From the Dothraki Grasslands of a County Antrim valley to an outlaw hideout in a County Fermanagh cave, here are some of the real-life filming locations to tell you where was Game of Thrones filmed.
You may wonder where was Game of Thrones filmed? And you may also be wondering, what even is Game of Thrones?
Well, unless you have been hiding under a rock for the better part of the last decade, odds are you will be familiar with HBO’s hit show.
This award-winning cult classic, based on George R.R. Martin’s fantasy novel series A Song of Ice and Fire, ran from 2011-2019, spanning eight seasons and seventy-three episodes.
Set in the fictional world of Westeros, the show follows the power struggles of numerous noble families across the Seven Kingdoms as they compete for the ultimate trophy: the Iron Throne.
If you are interested in tracing the footsteps of your favourite characters and uncovering the real-life filming locations of some of the show’s most iconic moments, read on!
In 2022, the Game of Thrones Studio Tour opened, which is one of the most unique tourist attractions in Northern Ireland.
Where was Game of Thrones filmed? Find out now.
The Dark Hedges
One of the most instantly recognisable Game of Thrones filming locations in Ireland, this gorgeous site and natural phenomena doubled as the Kingsroad where Ned Stark travelled to his death (Season 1, Episode 9 ‘Baelor’), and subsequently along which Arya Stark escaped following her Father’s demise.
Known in Game of Thrones as Slaver’s Bay, this location has been used various times – from the Greyjoy siblings’ horseback ride (Season 2, Episode 2 ‘The Night Lands’) to Ser Davos Seaworth’s rescue after the Battle of Blackwater (Season 2, Episode 9 ‘Blackwater’), and where Tyrion Lannister and Ser Jorah Mormont were later captured by a slave ship (Season 5, Episode 6 ‘Unbowed, Unbent, Unbroken’).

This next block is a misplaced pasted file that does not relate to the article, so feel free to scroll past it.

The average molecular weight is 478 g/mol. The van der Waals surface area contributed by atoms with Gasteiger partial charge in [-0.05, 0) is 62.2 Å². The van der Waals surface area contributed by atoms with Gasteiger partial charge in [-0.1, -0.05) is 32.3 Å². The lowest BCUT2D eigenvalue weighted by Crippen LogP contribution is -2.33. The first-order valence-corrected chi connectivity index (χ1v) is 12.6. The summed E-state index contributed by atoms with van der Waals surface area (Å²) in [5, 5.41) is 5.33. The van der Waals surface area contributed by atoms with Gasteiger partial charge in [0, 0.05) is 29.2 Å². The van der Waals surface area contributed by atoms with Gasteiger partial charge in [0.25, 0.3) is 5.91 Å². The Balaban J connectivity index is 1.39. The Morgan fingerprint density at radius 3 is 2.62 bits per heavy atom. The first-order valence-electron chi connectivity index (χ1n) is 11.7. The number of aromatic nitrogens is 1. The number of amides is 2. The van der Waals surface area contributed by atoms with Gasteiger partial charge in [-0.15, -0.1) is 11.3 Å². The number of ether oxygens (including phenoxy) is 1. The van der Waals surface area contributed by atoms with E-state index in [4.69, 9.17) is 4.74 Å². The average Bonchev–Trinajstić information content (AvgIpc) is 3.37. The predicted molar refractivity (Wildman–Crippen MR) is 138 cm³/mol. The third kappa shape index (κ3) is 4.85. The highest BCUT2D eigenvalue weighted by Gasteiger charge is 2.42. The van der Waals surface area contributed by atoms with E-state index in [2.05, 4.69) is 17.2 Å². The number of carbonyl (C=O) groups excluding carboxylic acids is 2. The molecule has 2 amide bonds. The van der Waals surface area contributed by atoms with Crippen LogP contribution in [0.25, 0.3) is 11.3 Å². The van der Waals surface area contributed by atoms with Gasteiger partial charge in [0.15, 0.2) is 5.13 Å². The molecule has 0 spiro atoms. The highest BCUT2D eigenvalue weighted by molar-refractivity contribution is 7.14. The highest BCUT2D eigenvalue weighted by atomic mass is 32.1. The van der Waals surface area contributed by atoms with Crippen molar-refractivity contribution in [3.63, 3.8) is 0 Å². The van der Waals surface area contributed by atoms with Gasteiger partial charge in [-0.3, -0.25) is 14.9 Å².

This former chalk quarry, now a car park for the National Trust’s Carrick-a-Rede Rope Bridge, was the real-life filming location chosen for Brienne of Tarth’s impressive introduction (Season 2, Episode 3 ‘What Is Dead May Never Die’).
Situated along the Antrim coastline, an area which also doubled as the Stormlands, fans of the show will recognise this stunning location as the cave in which Melisandre birthed the shadow assassin (Season 2, Episode 4 ‘Gardens of Bones’).
Below Slemish Mountain lies the vast lush landscape of Shillanavogy Valley where scenes for the Dothraki Grasslands were filmed.
Glenariff Forest Park
This gorgeous real-life Game of Thrones filming location was transformed into Runestone where Sansa Stark and Petyr Baelish oversaw Robin Arryn on the practice ground (Season 5, Episode 1 ‘The Wars to Come’).
This large freshwater lake was used as the site of the Summer Sea where, having captured Tyrion Lannister, Ser Jorah Mormont set sail in the direction of Meereen where Daenerys Targaryen was residing (Season 5, Episode 3 ‘High Sparrow’).
One of Europe’s largest film studios, Titanic Studios was home to multiple Game of Thrones sets, including the infamous Throne Room and the Great Sept of Baelor.
This National Trust property – where around 20 different scenes were filmed, including Robb Stark’s camp and the Whispering Wood – is mainly recognised as the site of Winterfell, the home of House Stark.
Among the foothills of this majestic mountain range is where Bran Stark first encountered Jojen and Meera Reed (Season 3, Episode 2 ‘Dark Wings, Dark Words’). The location also doubled as the entrance to Vaes Dothrak.
Tollymore Forest Park
It was within this 630-hectare state park from which the White Walkers began their march and where Ned Stark first discovered the orphaned Dire Wolves (Season 1, Episode 1 ‘Winter is Coming’).
It is also the forest which later aided Theon Greyjoy’s escape from Ramsay Bolton (Season 3, Episode 3 ‘Walk of Punishment’).
This former Cistercian Abbey played home to Game of Thrones’ Riverlands region.
It was also the location where a Tully funeral scene was filmed (Season 3, Episode 3 ‘Walk of Punishment’).
Hidden away in Belmore Forest, Northern Ireland, this site served as the setting of Beric Dondarrion’s Brotherhood without Borders’ Riverlands hideout (Season 3, Episode 2 ‘Dark Wings, Dark Words’).
Known in the show as Dragonstone, this is where the scene in which Stannis Baratheon ordered Melisandre to burn effigies of the old gods as a sacrifice to the Lord of Light was filmed (Season 2, Episode 1 ‘The North Remembers’).
And there you have it: no more need to ask where was Game of Thrones filmed? There are many locations across Ireland.
Let us know your favourites!